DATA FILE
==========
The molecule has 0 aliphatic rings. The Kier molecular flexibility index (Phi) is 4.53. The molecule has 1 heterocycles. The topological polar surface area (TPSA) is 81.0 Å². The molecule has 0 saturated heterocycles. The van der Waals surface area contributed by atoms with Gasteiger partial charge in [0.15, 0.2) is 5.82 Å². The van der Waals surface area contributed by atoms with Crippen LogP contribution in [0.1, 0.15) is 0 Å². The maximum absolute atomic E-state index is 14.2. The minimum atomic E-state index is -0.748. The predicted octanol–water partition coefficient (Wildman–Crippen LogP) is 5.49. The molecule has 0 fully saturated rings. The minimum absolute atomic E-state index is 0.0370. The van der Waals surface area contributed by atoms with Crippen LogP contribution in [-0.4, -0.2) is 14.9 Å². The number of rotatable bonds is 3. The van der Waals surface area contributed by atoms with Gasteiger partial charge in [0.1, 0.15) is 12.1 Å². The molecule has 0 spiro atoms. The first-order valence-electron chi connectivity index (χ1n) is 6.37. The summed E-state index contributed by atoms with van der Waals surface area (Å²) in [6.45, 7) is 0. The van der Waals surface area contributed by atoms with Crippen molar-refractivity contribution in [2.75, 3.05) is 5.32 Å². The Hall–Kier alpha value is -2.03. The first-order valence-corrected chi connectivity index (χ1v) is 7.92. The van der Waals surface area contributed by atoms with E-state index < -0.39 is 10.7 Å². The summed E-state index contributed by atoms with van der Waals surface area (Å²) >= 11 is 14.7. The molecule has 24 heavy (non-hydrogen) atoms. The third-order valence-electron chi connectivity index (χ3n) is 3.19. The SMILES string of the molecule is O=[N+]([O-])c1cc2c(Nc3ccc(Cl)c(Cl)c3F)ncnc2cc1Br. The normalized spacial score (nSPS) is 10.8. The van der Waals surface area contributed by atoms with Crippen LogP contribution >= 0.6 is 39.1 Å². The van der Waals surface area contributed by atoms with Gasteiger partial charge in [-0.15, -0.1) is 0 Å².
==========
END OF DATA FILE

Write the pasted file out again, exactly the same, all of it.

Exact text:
The molecule has 0 aliphatic rings. The Kier molecular flexibility index (Phi) is 4.53. The molecule has 1 heterocycles. The topological polar surface area (TPSA) is 81.0 Å². The molecule has 0 saturated heterocycles. The van der Waals surface area contributed by atoms with Gasteiger partial charge in [0.15, 0.2) is 5.82 Å². The van der Waals surface area contributed by atoms with Crippen LogP contribution in [0.1, 0.15) is 0 Å². The maximum absolute atomic E-state index is 14.2. The minimum atomic E-state index is -0.748. The predicted octanol–water partition coefficient (Wildman–Crippen LogP) is 5.49. The molecule has 0 fully saturated rings. The minimum absolute atomic E-state index is 0.0370. The van der Waals surface area contributed by atoms with Crippen LogP contribution in [-0.4, -0.2) is 14.9 Å². The number of rotatable bonds is 3. The van der Waals surface area contributed by atoms with Gasteiger partial charge in [0.1, 0.15) is 12.1 Å². The molecule has 0 spiro atoms. The first-order valence-electron chi connectivity index (χ1n) is 6.37. The summed E-state index contributed by atoms with van der Waals surface area (Å²) in [6.45, 7) is 0. The van der Waals surface area contributed by atoms with Crippen molar-refractivity contribution in [2.75, 3.05) is 5.32 Å². The Hall–Kier alpha value is -2.03. The first-order valence-corrected chi connectivity index (χ1v) is 7.92. The van der Waals surface area contributed by atoms with E-state index < -0.39 is 10.7 Å². The summed E-state index contributed by atoms with van der Waals surface area (Å²) >= 11 is 14.7. The molecule has 24 heavy (non-hydrogen) atoms. The third-order valence-electron chi connectivity index (χ3n) is 3.19. The SMILES string of the molecule is O=[N+]([O-])c1cc2c(Nc3ccc(Cl)c(Cl)c3F)ncnc2cc1Br. The normalized spacial score (nSPS) is 10.8. The van der Waals surface area contributed by atoms with Crippen LogP contribution >= 0.6 is 39.1 Å². The van der Waals surface area contributed by atoms with Gasteiger partial charge in [-0.15, -0.1) is 0 Å².